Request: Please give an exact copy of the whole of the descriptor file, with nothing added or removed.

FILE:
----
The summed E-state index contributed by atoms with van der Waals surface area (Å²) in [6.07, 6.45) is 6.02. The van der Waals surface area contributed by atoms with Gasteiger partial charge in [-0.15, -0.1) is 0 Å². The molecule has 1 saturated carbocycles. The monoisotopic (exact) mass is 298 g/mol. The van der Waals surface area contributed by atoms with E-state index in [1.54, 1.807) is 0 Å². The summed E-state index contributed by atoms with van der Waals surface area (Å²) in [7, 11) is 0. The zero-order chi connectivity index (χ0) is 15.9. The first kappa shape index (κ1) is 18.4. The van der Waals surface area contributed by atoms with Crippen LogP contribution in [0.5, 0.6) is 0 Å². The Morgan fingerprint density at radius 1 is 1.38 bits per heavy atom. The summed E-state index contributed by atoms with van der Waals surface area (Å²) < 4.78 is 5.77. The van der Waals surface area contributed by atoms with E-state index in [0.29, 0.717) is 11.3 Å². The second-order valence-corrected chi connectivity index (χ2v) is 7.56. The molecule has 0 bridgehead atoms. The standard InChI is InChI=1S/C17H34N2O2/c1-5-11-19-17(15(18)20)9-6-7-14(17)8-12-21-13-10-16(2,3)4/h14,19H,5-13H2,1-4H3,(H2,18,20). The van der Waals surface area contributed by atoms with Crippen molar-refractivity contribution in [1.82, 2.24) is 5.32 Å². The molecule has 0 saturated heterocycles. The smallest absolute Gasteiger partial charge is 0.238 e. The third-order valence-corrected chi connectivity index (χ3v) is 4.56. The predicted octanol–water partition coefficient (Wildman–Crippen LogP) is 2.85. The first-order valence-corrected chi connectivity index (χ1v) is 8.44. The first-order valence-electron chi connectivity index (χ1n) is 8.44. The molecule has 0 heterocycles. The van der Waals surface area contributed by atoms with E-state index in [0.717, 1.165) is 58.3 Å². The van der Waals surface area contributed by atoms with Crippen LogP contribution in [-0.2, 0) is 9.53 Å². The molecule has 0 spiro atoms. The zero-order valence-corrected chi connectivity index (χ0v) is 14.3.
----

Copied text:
The summed E-state index contributed by atoms with van der Waals surface area (Å²) in [6.07, 6.45) is 6.02. The van der Waals surface area contributed by atoms with Gasteiger partial charge in [-0.15, -0.1) is 0 Å². The molecule has 1 saturated carbocycles. The monoisotopic (exact) mass is 298 g/mol. The van der Waals surface area contributed by atoms with E-state index in [1.54, 1.807) is 0 Å². The summed E-state index contributed by atoms with van der Waals surface area (Å²) in [7, 11) is 0. The zero-order chi connectivity index (χ0) is 15.9. The first kappa shape index (κ1) is 18.4. The van der Waals surface area contributed by atoms with Crippen LogP contribution in [0.5, 0.6) is 0 Å². The Morgan fingerprint density at radius 1 is 1.38 bits per heavy atom. The summed E-state index contributed by atoms with van der Waals surface area (Å²) < 4.78 is 5.77. The van der Waals surface area contributed by atoms with E-state index in [0.29, 0.717) is 11.3 Å². The second-order valence-corrected chi connectivity index (χ2v) is 7.56. The molecule has 0 bridgehead atoms. The standard InChI is InChI=1S/C17H34N2O2/c1-5-11-19-17(15(18)20)9-6-7-14(17)8-12-21-13-10-16(2,3)4/h14,19H,5-13H2,1-4H3,(H2,18,20). The van der Waals surface area contributed by atoms with Crippen molar-refractivity contribution in [1.82, 2.24) is 5.32 Å². The molecule has 0 saturated heterocycles. The smallest absolute Gasteiger partial charge is 0.238 e. The third-order valence-corrected chi connectivity index (χ3v) is 4.56. The predicted octanol–water partition coefficient (Wildman–Crippen LogP) is 2.85. The first-order valence-corrected chi connectivity index (χ1v) is 8.44. The first-order valence-electron chi connectivity index (χ1n) is 8.44. The molecule has 0 heterocycles. The van der Waals surface area contributed by atoms with E-state index in [0.717, 1.165) is 58.3 Å². The van der Waals surface area contributed by atoms with Crippen LogP contribution in [-0.2, 0) is 9.53 Å². The molecule has 0 spiro atoms. The zero-order valence-corrected chi connectivity index (χ0v) is 14.3.